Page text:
There’s been an awful lot of attention and debate today about the passage of the mental health parity bill. It requires that if a company with more than 50 employees offers mental health coverage as part of its overall health coverage, it has to offer it at the same level as coverage for physical health. (Sadly, it doesn’t require that the coverage be offered; only that if offered it be equal.)
Oh, you didn’t know that a mental health parity bill was passed today? You thought it was all about the economic bailout?
Well, you’re right, sort of; and most news reports have said the mental health bill was tacked onto the bailout bill. However, in fact it was the other way around. Section 7 of the Constitution of the United States says, “All bills for raising Revenue shall originate in the House of Representatives; but the Senate may propose or concur with Amendments as on other Bills.” So. while the bailout bill was the point, it couldn’t originate per se in the Senate. Senators needed a bill that they could originate and that they could attach the bailout to.
Enter the mental health parity bill. In fact it had already been passed in both the House and Senate, but hadn’t gotten to the President’s desk. In addition, it was a matter of interest to some members of the House who had voted against the bailout plan the first time around. So, being generally acceptable and especially acceptable to some additional Representatives, it made a great vehicle for the purpose.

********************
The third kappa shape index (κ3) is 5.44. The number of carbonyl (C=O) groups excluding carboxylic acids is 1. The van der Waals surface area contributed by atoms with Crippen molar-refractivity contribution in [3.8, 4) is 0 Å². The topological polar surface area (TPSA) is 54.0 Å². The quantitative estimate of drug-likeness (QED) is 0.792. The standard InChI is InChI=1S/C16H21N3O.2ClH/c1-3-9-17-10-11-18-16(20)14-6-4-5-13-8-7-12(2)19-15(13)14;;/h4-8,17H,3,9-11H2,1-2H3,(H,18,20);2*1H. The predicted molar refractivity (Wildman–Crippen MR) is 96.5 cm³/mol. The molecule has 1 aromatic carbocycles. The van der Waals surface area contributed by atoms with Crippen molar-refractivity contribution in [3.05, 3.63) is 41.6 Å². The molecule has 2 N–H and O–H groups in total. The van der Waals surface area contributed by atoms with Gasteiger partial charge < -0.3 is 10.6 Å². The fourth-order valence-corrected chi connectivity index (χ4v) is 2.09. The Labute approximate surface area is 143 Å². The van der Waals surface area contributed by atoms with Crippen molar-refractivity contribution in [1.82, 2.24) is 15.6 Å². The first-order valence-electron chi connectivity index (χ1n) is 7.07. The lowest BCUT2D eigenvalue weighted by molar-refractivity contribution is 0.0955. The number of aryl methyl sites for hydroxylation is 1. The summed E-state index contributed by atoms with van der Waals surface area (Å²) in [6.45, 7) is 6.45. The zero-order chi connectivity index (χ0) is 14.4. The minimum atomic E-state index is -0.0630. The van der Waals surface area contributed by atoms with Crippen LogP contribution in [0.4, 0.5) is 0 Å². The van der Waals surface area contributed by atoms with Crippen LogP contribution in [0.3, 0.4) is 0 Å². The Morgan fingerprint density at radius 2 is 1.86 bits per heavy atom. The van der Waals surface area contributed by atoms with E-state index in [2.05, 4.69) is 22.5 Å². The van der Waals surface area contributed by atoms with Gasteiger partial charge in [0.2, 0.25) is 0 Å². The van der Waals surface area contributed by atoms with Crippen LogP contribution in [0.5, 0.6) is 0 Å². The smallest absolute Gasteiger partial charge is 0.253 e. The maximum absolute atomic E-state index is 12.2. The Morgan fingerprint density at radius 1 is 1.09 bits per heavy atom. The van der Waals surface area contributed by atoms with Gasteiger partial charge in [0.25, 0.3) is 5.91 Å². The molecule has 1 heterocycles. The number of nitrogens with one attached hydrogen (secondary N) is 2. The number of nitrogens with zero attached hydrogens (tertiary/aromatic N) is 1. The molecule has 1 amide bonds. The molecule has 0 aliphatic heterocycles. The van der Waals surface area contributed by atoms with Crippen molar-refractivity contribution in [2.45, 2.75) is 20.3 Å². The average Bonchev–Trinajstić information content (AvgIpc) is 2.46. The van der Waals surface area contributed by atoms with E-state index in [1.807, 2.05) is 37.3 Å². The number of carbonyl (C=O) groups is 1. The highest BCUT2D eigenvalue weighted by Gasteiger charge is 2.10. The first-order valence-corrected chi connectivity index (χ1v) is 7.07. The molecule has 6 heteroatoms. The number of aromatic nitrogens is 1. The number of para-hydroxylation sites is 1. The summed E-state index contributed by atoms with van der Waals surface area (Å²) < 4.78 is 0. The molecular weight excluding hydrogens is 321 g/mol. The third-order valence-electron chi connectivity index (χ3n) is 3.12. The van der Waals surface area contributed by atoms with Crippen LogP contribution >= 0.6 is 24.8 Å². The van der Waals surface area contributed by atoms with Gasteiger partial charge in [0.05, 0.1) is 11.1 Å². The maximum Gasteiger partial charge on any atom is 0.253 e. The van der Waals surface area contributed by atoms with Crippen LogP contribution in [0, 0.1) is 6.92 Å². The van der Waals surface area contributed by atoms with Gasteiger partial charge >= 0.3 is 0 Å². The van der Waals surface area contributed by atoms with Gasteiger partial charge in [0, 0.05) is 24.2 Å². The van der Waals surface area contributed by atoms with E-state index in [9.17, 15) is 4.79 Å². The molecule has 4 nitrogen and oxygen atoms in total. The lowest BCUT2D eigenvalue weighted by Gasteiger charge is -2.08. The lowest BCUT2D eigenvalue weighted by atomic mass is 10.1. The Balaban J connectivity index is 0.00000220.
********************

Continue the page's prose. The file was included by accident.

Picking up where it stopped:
Parity for mental illness and addictions has been an issue for a long time. Parity had long suffered from the lingering stigma associated with mental illnesses themselves. Insurers resisted it, noting that mental illnesses were often difficult to diagnose, and were chronic, requiring years of treatment. On the other hand, with medical progress many with mental illnesses could be economically and socially functional with appropriate treatment. The same could be said for other chronic, complex diseases, such as diabetes or autoimmune disorders, which were covered. The logic for offering unequal coverage for mental illnesses could not be sustained.
So, today the House passed and the President signed a mental health parity bill, that happened to have an economic bailout bill attached (okay, so it’s not a coincidence). Of course, we’ll be living with the consequences of that economic rider for some time to come. On the other hand, for some the benefits of the mental health parity bill will make a difference for a lifetime.
Update: Yesterday on All Things Considered, NPR had coverage of the history and the importance of passage of the mental health parity legislation. It's an interesting and useful summary. You can read or listen here.